Millennium Darling 2006 - Mania.com



Anime/Manga Review

Mania Grade: C

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Info:

  • Art Rating: B
  • Packaging Rating: B+
  • Text/Translation: B
  • Age Rating: 13+
  • Released By: Digital Manga Publishing
  • MSRP: 12.95
  • Pages: 176
  • ISBN: 9781569700310
  • Size: A5
  • Orientation: Right to Left

Millennium Darling 2006

By Danielle Van Gorder     October 02, 2008
Release Date: September 23, 2008


Millennium Darling 2006
© Digital Manga Publishing

The relationship geometry in this book makes even the ones in Marmalade Boy look straightforward and simplistic.

Creative Talent:
Writer/Artist: Maki Naruto
Translator: Melanie Schoen
Adaptation: Melanie Schoen

What They Say:
The rumored "tsundere couple," Sentaro Katsura and Sanshiro Sakamoto. Sakamoto's best friend, Yoichiro Takasugi, warns him that if he keeps acting so selfish and arrogant, "Someday Katsura-kun will dump you"! But Sakamoto's darling couldn't possibly do that, right?

What We Say:

Packaging:

This book has Digital Manga Publishing's standard large trim size and full color dust jacket.  The print quality is very nice, with sharp lines and dark blacks, while the paper quality is better than most.  I have no complaint on the packaging front when it comes to Digital Manga Publishing's books.

Artwork:

The art here is serviceable, but not outstanding.  Naruto seems to really excel when it comes to over-the-top facial expressions, and illustrating children, surprisingly enough.  Panel layouts are for the most part pretty basic, and backgrounds are fairly minimal.

Text/SFX:

All sound effects are subtitled on the page in a font similar to the original.  The translation flowed relatively smoothly with few rough points.  It wasn't the easiest story to follow, but I'm inclined to think that's more of a fault with the source material than with the adaptation.

Contents (please note that content portions of a review may contain spoilers):

Sakamoto is slightly spoiled by his lover, Katsura.  Katsura buys him whatever he wants, takes time away from work to look after Sakamoto during the week, and generally bends to his every whim.  But when a mutual friend warns him that Katsura might leave him if things keep up like this, Sakamoto gets paranoid.  He follows Katsura when he goes out on a Sunday, only to watch him meet up with a series of people who are nothing at all like Sakamoto, who assumes the worst.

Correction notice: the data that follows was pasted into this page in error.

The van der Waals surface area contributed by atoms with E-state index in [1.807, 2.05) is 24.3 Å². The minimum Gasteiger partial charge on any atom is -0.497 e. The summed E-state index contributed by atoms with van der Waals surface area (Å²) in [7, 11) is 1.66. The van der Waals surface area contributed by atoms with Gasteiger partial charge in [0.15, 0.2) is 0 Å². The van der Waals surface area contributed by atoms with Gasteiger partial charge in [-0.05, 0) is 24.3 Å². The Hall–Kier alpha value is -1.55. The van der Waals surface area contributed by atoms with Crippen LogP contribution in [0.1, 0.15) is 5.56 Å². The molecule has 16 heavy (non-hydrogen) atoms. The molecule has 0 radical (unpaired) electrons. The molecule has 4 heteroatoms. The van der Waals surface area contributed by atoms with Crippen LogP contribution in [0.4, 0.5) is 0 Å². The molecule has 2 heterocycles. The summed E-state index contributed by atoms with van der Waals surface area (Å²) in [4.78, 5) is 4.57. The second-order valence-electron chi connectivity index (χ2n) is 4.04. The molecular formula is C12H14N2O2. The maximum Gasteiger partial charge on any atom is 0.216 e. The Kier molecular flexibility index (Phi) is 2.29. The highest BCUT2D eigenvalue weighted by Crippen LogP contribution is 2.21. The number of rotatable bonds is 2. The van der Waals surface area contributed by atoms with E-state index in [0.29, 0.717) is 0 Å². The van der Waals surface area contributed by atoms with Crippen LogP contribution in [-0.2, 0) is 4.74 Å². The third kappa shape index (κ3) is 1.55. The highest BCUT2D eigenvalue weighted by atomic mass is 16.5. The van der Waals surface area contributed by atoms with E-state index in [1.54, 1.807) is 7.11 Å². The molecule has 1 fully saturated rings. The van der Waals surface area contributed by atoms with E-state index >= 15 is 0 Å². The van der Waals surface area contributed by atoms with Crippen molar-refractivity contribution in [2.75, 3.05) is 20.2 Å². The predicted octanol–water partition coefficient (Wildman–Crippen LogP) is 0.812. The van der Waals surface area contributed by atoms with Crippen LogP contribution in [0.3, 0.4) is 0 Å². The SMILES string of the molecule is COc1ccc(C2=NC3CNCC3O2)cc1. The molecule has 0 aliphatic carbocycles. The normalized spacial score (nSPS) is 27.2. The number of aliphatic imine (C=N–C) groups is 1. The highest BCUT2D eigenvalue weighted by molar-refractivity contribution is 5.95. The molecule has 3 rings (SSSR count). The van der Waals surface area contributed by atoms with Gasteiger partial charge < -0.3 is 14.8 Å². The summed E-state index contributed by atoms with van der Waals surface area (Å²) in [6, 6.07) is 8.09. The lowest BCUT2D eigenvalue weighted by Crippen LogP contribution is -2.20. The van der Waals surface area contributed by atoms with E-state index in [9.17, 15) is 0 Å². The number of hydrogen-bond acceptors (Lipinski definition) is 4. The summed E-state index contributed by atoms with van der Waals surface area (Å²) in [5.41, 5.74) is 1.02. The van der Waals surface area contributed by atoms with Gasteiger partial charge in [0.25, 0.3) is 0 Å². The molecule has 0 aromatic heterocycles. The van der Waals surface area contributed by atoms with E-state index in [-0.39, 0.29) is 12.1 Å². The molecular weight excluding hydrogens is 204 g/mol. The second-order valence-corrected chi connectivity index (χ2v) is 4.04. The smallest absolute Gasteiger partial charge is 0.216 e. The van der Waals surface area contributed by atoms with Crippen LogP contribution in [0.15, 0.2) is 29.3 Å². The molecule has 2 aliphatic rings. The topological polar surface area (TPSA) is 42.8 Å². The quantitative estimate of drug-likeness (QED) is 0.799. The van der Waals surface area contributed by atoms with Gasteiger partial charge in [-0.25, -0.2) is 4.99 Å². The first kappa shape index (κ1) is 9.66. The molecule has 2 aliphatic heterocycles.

Once over that hurdle, a new problem comes to light.  Sakamoto's father has decided that it's time for him to marry, and has even picked out the girl.  And she's agreed to the proposal by proxy!  To make matters worse, it turns out that she's the sister of a man Sakamoto hates, and the thought of being related to him is almost worse than having to get married against his will or having to leave Katsura.  Wacky hijinks ensue.

This book covers a ton of ground, from couples with their children learning about the trials of parenthood, to a high school student who has to give up time with his lover for the sake of his future.  Jealousy, misunderstandings, drama - they're all here, but only in the name of comedy.

Comments:

When I tried to read this as a continuous narrative, attempting to juggle the various characters and their relationships in my head, this book was an exercise in frustration.  It might be easier for someone familiar with the Millennium Darling OVA or the currently unlicensed seven volume series that comes before this and presumably sets the groundwork for all of these relationships, but for someone fresh to the franchise it was a challenge.  Even the handy relationship chart provided fairly early in the first volume didn't help - with seventeen characters and what looked at first glance to be hundreds of interlocking relationships (including a few that seemed to contradict), it was more comedy than reference guide, and made the book just seem that much more intimidating.

When I gave up on keeping characters distinct and trying to remember how they interrelate, the book worked much better, and even elicited some genuine laughs at some of the quirkier moments.  And, while this is ostensibly a BL title and filled with more same-sex couples than most series can boast, the parts that worked the best were the chapters that focused on the kids.  As a standalone book, this really isn't the best choice, unless you're really in the mood for a challenge and a handful of laughs.

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